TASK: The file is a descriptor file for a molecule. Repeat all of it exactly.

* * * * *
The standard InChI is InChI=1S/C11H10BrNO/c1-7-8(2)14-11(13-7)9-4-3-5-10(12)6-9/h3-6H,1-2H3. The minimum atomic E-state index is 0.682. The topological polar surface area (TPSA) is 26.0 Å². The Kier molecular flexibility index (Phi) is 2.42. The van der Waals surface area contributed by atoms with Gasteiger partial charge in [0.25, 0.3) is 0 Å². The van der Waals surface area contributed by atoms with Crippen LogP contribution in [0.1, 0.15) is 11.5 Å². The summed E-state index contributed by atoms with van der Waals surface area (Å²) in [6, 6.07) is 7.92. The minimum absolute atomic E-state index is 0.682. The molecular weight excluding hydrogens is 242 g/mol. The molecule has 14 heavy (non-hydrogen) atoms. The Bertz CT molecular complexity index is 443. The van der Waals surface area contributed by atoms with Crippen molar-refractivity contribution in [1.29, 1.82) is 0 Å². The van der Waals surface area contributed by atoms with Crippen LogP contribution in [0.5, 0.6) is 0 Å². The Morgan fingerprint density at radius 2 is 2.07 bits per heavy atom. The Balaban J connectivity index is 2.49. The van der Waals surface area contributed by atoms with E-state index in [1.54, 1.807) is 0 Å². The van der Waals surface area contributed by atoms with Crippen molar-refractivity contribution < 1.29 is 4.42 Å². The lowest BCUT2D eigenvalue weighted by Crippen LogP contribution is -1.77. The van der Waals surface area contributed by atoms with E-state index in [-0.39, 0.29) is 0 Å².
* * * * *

The standard InChI is InChI=1S/C11H10BrNO/c1-7-8(2)14-11(13-7)9-4-3-5-10(12)6-9/h3-6H,1-2H3. The minimum atomic E-state index is 0.682. The topological polar surface area (TPSA) is 26.0 Å². The Kier molecular flexibility index (Phi) is 2.42. The van der Waals surface area contributed by atoms with Gasteiger partial charge in [0.25, 0.3) is 0 Å². The van der Waals surface area contributed by atoms with Crippen LogP contribution in [0.1, 0.15) is 11.5 Å². The summed E-state index contributed by atoms with van der Waals surface area (Å²) in [6, 6.07) is 7.92. The minimum absolute atomic E-state index is 0.682. The molecular weight excluding hydrogens is 242 g/mol. The molecule has 14 heavy (non-hydrogen) atoms. The Bertz CT molecular complexity index is 443. The van der Waals surface area contributed by atoms with Crippen molar-refractivity contribution in [1.29, 1.82) is 0 Å². The van der Waals surface area contributed by atoms with Crippen LogP contribution in [0.5, 0.6) is 0 Å². The Morgan fingerprint density at radius 2 is 2.07 bits per heavy atom. The Balaban J connectivity index is 2.49. The van der Waals surface area contributed by atoms with E-state index in [1.54, 1.807) is 0 Å². The van der Waals surface area contributed by atoms with Crippen molar-refractivity contribution < 1.29 is 4.42 Å². The lowest BCUT2D eigenvalue weighted by Crippen LogP contribution is -1.77. The van der Waals surface area contributed by atoms with E-state index in [-0.39, 0.29) is 0 Å².